Her Vision is Green … and Ongoing!
By Wendy Dew
It never ceases to amaze me what one person can do to change the world around them, especially when it is a young person. Sarah Jo Lambert, a 16-year-old from Lubbock, Texas, developed “The Vision is Green” project to fulfill her Girl Scout Gold Award requirements and help educate children about living green. Sarah’s goal was to help young children realize that living in a “green” friendly world is possible by creating an environmental education center made entirely out of green earth-friendly materials.
Sarah recruited help from Texas Tech University, the owners of EarthCo Building Systems, structural engineers, a landscape architect, and others in the community. To raise funding for the project, Sarah also solicited sponsorship from American Clay, Inc., Home Depot, Lowes, Stanley Tools, Grainger Company, as well as numerous individuals and volunteers. It was team effort of over 2200 people who believed in Sarah Jo’s vision and created Lorax Lodge
Lorax Lodge is located in an area known as the Caprock in West Texas, overlooking a Girl Scout camp. Sarah identified the local vegetation and planned a new nature trail to help visitors learn about native plants and wildlife surrounding the center. The “Rattler Trail” includes a map and a curriculum guide. Check out Sarah Jo’s Greenversations’ blog post to learn more about the center.
To date, approximately 1,300 people have visited Lorax Lodge, including visitors from 14 different states.
Sarah Jo was the 2010 President’s Environmental Youth Award winner for Region 6.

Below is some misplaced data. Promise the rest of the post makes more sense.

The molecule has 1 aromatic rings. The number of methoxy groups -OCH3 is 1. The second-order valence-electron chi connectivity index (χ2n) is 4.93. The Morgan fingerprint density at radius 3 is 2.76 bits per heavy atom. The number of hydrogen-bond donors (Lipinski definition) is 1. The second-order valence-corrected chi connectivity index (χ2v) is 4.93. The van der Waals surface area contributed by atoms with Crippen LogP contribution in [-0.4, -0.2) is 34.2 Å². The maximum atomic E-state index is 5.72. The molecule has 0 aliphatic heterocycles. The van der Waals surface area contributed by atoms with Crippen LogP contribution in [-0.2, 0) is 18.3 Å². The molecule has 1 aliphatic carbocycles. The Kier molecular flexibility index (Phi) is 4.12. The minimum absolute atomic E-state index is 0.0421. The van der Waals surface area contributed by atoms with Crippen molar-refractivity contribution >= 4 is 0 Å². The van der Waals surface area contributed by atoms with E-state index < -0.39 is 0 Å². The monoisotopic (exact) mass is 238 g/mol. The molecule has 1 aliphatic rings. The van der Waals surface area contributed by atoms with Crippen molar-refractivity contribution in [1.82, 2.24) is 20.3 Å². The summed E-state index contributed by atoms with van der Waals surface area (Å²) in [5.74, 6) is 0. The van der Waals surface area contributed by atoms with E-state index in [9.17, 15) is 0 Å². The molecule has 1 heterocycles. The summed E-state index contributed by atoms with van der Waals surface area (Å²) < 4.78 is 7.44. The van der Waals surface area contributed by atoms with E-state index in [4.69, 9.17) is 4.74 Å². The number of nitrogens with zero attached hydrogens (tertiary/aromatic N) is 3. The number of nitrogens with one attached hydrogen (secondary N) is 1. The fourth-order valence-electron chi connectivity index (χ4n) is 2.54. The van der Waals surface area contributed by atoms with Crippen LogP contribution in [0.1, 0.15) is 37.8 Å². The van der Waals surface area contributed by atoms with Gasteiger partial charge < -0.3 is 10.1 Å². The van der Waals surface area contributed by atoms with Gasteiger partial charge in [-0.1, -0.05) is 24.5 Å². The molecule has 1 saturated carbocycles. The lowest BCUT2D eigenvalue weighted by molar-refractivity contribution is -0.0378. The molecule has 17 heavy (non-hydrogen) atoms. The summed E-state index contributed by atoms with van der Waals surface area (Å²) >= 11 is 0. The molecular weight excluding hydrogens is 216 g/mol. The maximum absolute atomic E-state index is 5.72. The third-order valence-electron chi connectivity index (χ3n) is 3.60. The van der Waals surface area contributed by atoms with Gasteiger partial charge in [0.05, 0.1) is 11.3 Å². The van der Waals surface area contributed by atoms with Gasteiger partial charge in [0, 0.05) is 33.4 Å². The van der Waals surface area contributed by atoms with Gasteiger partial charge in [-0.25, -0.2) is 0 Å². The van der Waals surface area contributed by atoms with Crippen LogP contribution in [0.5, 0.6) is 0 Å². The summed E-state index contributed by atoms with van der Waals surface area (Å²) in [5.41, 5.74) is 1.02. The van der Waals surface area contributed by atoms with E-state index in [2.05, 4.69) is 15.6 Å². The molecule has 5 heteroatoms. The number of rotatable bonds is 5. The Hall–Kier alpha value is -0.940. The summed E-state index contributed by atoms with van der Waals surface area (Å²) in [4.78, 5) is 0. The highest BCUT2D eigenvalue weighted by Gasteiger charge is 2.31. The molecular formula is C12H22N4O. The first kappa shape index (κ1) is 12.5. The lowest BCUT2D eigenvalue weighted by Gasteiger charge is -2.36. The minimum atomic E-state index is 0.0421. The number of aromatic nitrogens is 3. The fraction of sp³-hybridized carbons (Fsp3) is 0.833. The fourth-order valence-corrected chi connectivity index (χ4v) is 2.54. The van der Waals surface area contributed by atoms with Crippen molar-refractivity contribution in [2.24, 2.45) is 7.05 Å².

She recently received the Gloria Barron Prize for Young Heroes which honors outstanding young leaders who have made a significant positive difference to people and our planet. The goal of the Barron Prize is to celebrate such heroic young people—and to inspire others to do their part.
In writing about amazing students and all they have accomplished, I have noticed how these successes are not one time efforts. As seen in Sarah’s case, the incredible work these kids perform is ongoing and lasting. We can all learn valuable lessons from the upcoming generations “can-do/must-do-attitude”.
About the author: Wendy Dew has been with EPA for 14 years and is the Environmental Education and Outreach Coordinator for Region 8.
Editor’s Note: The opinions expressed in Greenversations are those of the author. They do not reflect EPA policy, endorsement, or action, and EPA does not verify the accuracy or science of the contents of the blog.
The views expressed here are intended to explain EPA policy. They do not change anyone's rights or obligations. You may share this post. However, please do not change the title or the content, or remove EPA’s identity as the author. If you do make substantive changes, please do not attribute the edited title or content to EPA or the author.
EPA's official web site is www.epa.gov. Some links on this page may redirect users from the EPA website to specific content on a non-EPA, third-party site. In doing so, EPA is directing you only to the specific content referenced at the time of publication, not to any other content that may appear on the same webpage or elsewhere on the third-party site, or be added at a later date.
EPA is providing this link for informational purposes only. EPA cannot attest to the accuracy of non-EPA information provided by any third-party sites or any other linked site. EPA does not endorse any non-government websites, companies, internet applications or any policies or information expressed therein.